Landing Syria in the EXACT same spot Libya is now. Making the situation in the country worse than ever before. By then, like with Libya, Western interest will have shifted away. On to the next victim.

And @ JOSEPH X:

I admire your passion for not automatically believing, and always questioning, mainstream media. I petrsonally try to live by a similar mantra.

I don't doubt that some rebels have used doctored videos and images in their dreadfully desperate situation, as has Assad's government.

What I disagree with you on is the Rebel's desire for Western intervention, especially one so great, as you claim, that they are willing to deploy their coup de grace chemical weapon on their own fighters and the civilians they are fighting for, just so that the West intervenes.
You two are also neglecting the fact that many of the Rebel Fighters are against Western intervention, and the best organised and most capable at Al-Qaeda affiliate Al-Nusra Front are inherently anti-West these days. Do you guys remember the assassination of a top FSA Commander because they suspected him of being a Western Puppet?

http://www.bbc.co.uk...e-east-23285869

So how could these same people ever want for the West to intervene? They know full well Western intervention is never free, and it will result in Western influence spreading in Syria afterwards - the very thing they are fighting against.

EDIT:
Also, Assad has a lot to gain in using the chemical weapons to create fear in, and dissuade the rebels attacking right on the doorstep of the capital, and the seat to his power.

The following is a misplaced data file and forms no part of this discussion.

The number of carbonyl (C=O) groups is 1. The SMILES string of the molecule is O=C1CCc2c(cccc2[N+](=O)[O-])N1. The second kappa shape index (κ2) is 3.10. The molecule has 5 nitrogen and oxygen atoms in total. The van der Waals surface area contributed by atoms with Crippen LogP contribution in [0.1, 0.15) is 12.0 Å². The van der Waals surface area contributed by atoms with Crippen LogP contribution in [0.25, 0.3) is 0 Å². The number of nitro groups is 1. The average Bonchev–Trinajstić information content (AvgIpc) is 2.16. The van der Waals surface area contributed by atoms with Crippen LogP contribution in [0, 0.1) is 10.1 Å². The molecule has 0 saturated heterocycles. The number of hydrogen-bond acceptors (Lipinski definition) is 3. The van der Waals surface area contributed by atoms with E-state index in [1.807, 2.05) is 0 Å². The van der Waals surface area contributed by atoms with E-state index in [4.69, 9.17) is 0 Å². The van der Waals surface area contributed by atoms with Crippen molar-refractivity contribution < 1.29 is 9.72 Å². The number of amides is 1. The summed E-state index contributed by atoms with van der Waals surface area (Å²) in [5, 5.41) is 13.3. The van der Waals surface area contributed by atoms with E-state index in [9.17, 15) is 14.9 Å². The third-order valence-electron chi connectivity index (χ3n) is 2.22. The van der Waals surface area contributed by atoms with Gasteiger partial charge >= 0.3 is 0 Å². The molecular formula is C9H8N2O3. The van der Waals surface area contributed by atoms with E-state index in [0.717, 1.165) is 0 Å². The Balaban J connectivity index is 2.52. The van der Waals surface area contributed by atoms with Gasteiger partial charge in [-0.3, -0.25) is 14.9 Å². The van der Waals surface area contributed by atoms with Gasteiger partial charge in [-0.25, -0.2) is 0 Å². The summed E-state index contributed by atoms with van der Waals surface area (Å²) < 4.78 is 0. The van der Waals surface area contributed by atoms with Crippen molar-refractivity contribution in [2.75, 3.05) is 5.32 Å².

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#52

Posted 27 August 2013 - 07:05 PM

If it was the rebels who carried out the attack, then why would the Syrian government deny UN weapons inspectors access to the site for days? And continue to shell the area, thereby destroying crucial evidence? If it wasn't the government, and they have so much to lose, then why wouldn't they simply allow the inspectors in and be more transparent. I'm not saying it was the government, but this kind of behaviour doesn't exactly scream innocence to me. This is in an area where the government has been trying to take control away from the rebels for a long time, and had been under siege by government forces for months.


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#53

Posted 27 August 2013 - 08:19 PM

QUOTE (D- Ice @ Tuesday, Aug 27 2013, 18:34)

Do you guys remember the assassination of a top FSA Commander because they suspected him of being a Western Puppet?

http://www.bbc.co.uk...e-east-23285869


The Al Nusra front and the FSA are not allies, they are just fighting a common enemy. They would have no qualms about attacking the FSA with chemical weapons (which they are getting from Saudi Arabia btw) if it led to the US/UK taking out the Assad regime. Once Assad is gone they can then go to war with the FSA.